US Sanctions on Syria
Although recent steps by the Obama administration have drastically increased the scope of the United States sanctions program on Syria, the origins of the program go back to the political context that immediately followed the attacks of September 11th. On May 11, 2004, President Bush signed Executive Order 13338 implementing the initial salvo of sanctions on the Syrian government. In the wake of Bush’s Axis of Evil speech at the end of 2002 and in the midst of the US diplomatic and military campaign against the mechanisms of terror, Syria was decreed as counterproductive to US interests in the region and labeled a state sponsor of terrorism.
In his constitutional justification for the sanctions, Bush outlined numerous ways that the policies of the Syrian government posed a threat to the interests and security of the United States:
- Syria’s alleged pursuit of weapons of mass destruction
- The continued military occupation of Lebanon
- Efforts by the Assad regime to hinder the stabilization of Iraq
- The aiding of armed organizations such as Hezbollah and Hamas
In the years following the initial Executive Order, numerous incidents, such as the Syrian government’s apparent involvement in the 2005 assassination of Lebanese Prime Minister Rafik Hariri and alleged complicity in allowing foreign fighters safe passage to Iraq have led to further Executive Orders and the expansion of the sanctions program.
More recently, the increasingly brutal civil war in Syria and allegations of war crimes committed by government forces have pushed the Obama administration to significantly broaden the scope of sanctions. Since 2011, the Obama administration has enacted five Executive Orders that have defined the escalating parameters of its sanctions program. These expansions are multifaceted and affect a wide range of actors, both American and foreign.
In the initial months of the conflict, the sanctions were spearheaded by an effort to freeze assets and property owned by the Syrian government. These sanctions were aimed at economically isolating major figureheads within the regime and the Syrian oligarchy as well as other state entities linked with alleged human rights abuses and war crimes. However, as the conflict has become more protracted, sanctions have expanded to include the banning of numerous financial transactions and the entry of Syrian funds into the United States. Furthermore, these sanctions have also levied considerable restrictions on Americans seeking to invest in and do business with Syria.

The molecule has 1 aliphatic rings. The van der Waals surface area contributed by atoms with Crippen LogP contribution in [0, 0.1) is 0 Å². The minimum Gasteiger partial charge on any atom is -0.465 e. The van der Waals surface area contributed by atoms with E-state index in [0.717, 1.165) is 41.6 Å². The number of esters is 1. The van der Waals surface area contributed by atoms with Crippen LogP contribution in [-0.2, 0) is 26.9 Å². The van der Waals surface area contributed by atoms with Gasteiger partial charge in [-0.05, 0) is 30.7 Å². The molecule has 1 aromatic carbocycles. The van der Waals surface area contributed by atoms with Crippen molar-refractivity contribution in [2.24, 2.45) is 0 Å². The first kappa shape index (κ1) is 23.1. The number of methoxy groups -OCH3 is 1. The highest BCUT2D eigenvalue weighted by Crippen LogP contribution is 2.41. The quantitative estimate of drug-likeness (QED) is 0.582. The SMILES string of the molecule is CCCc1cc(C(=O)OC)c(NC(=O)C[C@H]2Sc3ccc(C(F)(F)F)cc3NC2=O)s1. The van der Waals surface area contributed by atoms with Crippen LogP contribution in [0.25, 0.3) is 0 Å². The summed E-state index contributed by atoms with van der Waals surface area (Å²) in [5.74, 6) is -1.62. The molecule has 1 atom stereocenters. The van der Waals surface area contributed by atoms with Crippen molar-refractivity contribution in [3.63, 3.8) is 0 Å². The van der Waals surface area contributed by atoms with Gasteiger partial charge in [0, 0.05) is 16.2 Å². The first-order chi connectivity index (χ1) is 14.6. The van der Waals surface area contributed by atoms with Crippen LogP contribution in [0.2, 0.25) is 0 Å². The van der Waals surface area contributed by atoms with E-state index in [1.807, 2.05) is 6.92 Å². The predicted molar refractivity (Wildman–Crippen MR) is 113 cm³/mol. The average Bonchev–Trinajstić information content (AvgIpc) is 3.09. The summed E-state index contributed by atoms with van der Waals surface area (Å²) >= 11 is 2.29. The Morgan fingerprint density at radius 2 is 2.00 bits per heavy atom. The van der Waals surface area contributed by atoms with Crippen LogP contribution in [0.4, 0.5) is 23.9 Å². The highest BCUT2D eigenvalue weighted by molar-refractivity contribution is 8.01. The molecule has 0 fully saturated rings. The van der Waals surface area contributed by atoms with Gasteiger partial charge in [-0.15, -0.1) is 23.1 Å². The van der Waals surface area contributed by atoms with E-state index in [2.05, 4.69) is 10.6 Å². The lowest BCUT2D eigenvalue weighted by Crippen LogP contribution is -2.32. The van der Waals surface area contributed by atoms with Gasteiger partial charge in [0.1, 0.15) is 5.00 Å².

In accordance with Executive Order 13582 (pdf), US persons are prohibited from:
- Investing in Syria, wherever located.
- The direct or indirect exportation , sale, or supply, of any services to Syria
- Importation to the United States of petroleum products of Syrian origin
- Involvement in the facilitation of a transaction by a foreign person that would be considered illegal by a US person
While these restrictions are broad-based and severely limit US financial interaction with the Syrian economy, there are transactions that are exempted as well as steps that can be taken to obtain permission to undertake specific transactions deemed consistent with US foreign policy and national security interests. Through the obtaining of an OFAC license, US persons and others attempting to do business with Syria can engage in a wide range of financial transactions, such as exporting and importing Syrian goods, sending and receiving remittances that are not the property of aforementioned sanctioned officials, and the exchange of goods linked to non-profit activities and humanitarian aid.
Any American citizen or foreign national residing in the United States that is seeking to interact financially with Syria should consult with an experienced OFAC sanctions attorney to determine the legality of their actions. In addition, an OFAC sanctions attorney can assist in taking proactive steps to assure that the intended transactions are completed without the possibility serious legal repercussions imposed by the United States government.